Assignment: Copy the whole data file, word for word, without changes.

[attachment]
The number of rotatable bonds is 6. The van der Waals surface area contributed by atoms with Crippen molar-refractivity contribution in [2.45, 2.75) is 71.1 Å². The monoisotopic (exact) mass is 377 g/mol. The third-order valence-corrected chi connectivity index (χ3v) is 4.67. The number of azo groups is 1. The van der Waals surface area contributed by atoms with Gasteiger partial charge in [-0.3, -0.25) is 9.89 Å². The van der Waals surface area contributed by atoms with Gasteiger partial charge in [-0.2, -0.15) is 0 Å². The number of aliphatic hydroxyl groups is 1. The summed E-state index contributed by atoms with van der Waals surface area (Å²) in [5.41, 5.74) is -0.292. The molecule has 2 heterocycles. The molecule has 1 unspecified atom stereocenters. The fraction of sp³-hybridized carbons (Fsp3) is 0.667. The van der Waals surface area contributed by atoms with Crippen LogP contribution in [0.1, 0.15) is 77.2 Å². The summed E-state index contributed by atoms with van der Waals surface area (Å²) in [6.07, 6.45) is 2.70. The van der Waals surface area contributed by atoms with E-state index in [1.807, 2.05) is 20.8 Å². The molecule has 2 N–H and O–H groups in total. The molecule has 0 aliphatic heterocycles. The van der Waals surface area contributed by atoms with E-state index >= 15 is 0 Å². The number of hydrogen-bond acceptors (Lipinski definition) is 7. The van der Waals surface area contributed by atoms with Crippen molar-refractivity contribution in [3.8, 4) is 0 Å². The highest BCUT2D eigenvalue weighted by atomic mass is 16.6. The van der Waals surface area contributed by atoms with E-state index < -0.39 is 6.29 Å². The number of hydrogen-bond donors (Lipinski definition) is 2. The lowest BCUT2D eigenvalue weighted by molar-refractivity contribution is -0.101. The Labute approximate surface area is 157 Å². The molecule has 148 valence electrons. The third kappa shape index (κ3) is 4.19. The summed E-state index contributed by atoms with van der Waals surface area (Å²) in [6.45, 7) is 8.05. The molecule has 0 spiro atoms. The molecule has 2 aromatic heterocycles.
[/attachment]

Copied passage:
The number of rotatable bonds is 6. The van der Waals surface area contributed by atoms with Crippen molar-refractivity contribution in [2.45, 2.75) is 71.1 Å². The monoisotopic (exact) mass is 377 g/mol. The third-order valence-corrected chi connectivity index (χ3v) is 4.67. The number of azo groups is 1. The van der Waals surface area contributed by atoms with Gasteiger partial charge in [-0.3, -0.25) is 9.89 Å². The van der Waals surface area contributed by atoms with Gasteiger partial charge in [-0.2, -0.15) is 0 Å². The number of aliphatic hydroxyl groups is 1. The summed E-state index contributed by atoms with van der Waals surface area (Å²) in [5.41, 5.74) is -0.292. The molecule has 2 heterocycles. The molecule has 1 unspecified atom stereocenters. The fraction of sp³-hybridized carbons (Fsp3) is 0.667. The van der Waals surface area contributed by atoms with Crippen LogP contribution in [0.1, 0.15) is 77.2 Å². The summed E-state index contributed by atoms with van der Waals surface area (Å²) in [6.07, 6.45) is 2.70. The van der Waals surface area contributed by atoms with E-state index in [1.807, 2.05) is 20.8 Å². The molecule has 2 N–H and O–H groups in total. The molecule has 0 aliphatic heterocycles. The van der Waals surface area contributed by atoms with E-state index >= 15 is 0 Å². The number of hydrogen-bond acceptors (Lipinski definition) is 7. The van der Waals surface area contributed by atoms with Crippen molar-refractivity contribution in [3.8, 4) is 0 Å². The highest BCUT2D eigenvalue weighted by atomic mass is 16.6. The van der Waals surface area contributed by atoms with E-state index < -0.39 is 6.29 Å². The number of hydrogen-bond donors (Lipinski definition) is 2. The lowest BCUT2D eigenvalue weighted by molar-refractivity contribution is -0.101. The Labute approximate surface area is 157 Å². The molecule has 148 valence electrons. The third kappa shape index (κ3) is 4.19. The summed E-state index contributed by atoms with van der Waals surface area (Å²) in [6.45, 7) is 8.05. The molecule has 0 spiro atoms. The molecule has 2 aromatic heterocycles.